We hiked this today with multiple families with kids ranging in age from 5-15. It is a fairly easy hike, with slight elevation changes and three stream crossings. We started the trail going to the left (clockwise) but if I were do to it again I would go counter clockwise (to the right). There was mud so it was slippery in some places. The water level at the stream crossings today was fairly low, not even knee deep but it has been dry the past few days. There were not any spectacular views or anything to give it wow factor. The entire hike was through woods, over tree roots and going under tree branches at times. Total walked for the whole loop was about 5.5 miles according to my Apple Watch. I would do this hike again as it was pretty and not too difficult for kids. We passed only a few hikers in the trail so very not crowded. A few people had dogs so it's dog friendly too. No cell service once we got into the area.
I didn't go thru the trail head at the park but its beside the washrooms on the right! the trail was overgrown like crazy in feb lol I ended up Bush wacking and going up the rock valley then cutting over.
I wish I could have finished it only got half way there! which took us 1-1.5 off trail using this GPS tracker
not a very well Marked one and steep at some points if u get lost easily don't recommend it
At the trailhead I suggest going left for a clockwise hike, and once you get to the second river crossing just stop and go back. Or wear long pants and shirts because the mosquitos are terrible, we got tore up with bites even with repellant, the plants will cut up your legs if not careful, and I found all the mud to be annoying. The river is a fun stop to swim and swing on the rope and the water is chilly.
Beautiful gargantuan roots and tree system's!!! If you love mud, rainforests, hobbling and focusing on foot placement, mosquitos, yummy mountain apples and crossing beautiful streams, then this is for you! We recommend doing the trip in a counter clockwise manner to get the mud over with first, then you will get your feet soaked at the end when crossing the streams. It is EXTREMELY well marked with orange ribbons tied around trees at intervals. After the hike we washed off at the beach across the street.
Note: My phone did not have good enough connection to track the hike so my route as of 3/13/2016 is a drawn route, rather than GPS tracking.
The trail was in rough shape, overgrown, steep, challenging. There were some steep scrambles, pulling yourself up by branches, crawling through small spaces, and sliding on the prickly Lauhala leaves. Not pleasant, but fun! Once we reached the crest of the ridge, rather than going to the left toward the summit, we went toward the ocean first to explore some of the climbing. There were some intimidating vertical rock faces, and some serious drops on both sides. For those not accustomed to Hawaii hikes, BE AWARE there's a reason locals aren't bouldering in places like this. Seemingly solid holds often come loose. Our rocks are playful, they like to move and shift and crumble.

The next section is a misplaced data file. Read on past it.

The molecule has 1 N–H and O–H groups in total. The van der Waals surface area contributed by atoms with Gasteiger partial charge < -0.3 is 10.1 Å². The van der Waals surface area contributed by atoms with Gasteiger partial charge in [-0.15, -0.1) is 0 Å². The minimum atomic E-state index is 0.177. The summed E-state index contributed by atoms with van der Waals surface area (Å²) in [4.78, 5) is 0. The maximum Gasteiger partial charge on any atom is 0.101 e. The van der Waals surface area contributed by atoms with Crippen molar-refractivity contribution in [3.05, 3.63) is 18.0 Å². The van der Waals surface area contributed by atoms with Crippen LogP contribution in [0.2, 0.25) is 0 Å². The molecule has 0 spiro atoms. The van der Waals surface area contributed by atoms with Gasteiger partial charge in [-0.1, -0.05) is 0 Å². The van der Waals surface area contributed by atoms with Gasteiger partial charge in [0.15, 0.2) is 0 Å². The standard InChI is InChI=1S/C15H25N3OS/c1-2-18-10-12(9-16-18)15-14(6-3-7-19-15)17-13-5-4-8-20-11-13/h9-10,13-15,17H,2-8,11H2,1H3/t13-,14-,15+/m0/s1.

Unreal view of Kahana Bay and Pu'u Manamana across the way. Although not a long hike, give yourself a lot of time. Detailed directions can be found in "Hikers Guide to Oahu" by Stuart Ball.
Access: if your nav ap directs you to Trout Farm Rd, its wrong. The trail head is at the west end of the road in Kahana State Park. The entrance to the park is about a 1/4 mile north of Trout Farm Rd on 83.
Trail is kind of a plain, very narrow single-track jungle trail with four river/creek crossings; two shin deep and two to jump over. Lots of roots, and trunks to go over/under. Glad for the guy who marked the trail with orange tape, but going clockwise, he must have ran out of tape the last 3/4 mile(?) and made me question if I was off the trail! Good trail for hikers with a dog. I didn't see the mosquitoes today (Feb 8th) like others posted...,just a few. NOT a good trail for bikes. Few views, but a few more birds than most Oahu hikes.
Awesome jungle adventure. We'd never hiked in this climate before (we're from Central Oregon) and decided to do this trail while on vacation. 1) Make sure you park outside the residential area! 2) Deet is your BFF. 3) Stay to the left when you reach the trail. We accidentally took the old reservoir road instead of the actual trail. They meet up eventually, but we missed a good portion of the trail by not paying close attention. The trail itself appeared to be very well marked with pink and red markers fairly close together. We started around 9am and finished the loop in about 3 hours. Bonus: We had the trail all to ourselves. I'm not sure if it's because we were there relatively early or because it just doesn't get much traffic. Either way, it was nice to be off the beaten path for a few hours. Even if you're on vacation, we recommend taking some time off from your busy snorkeling schedule to enjoy this hike!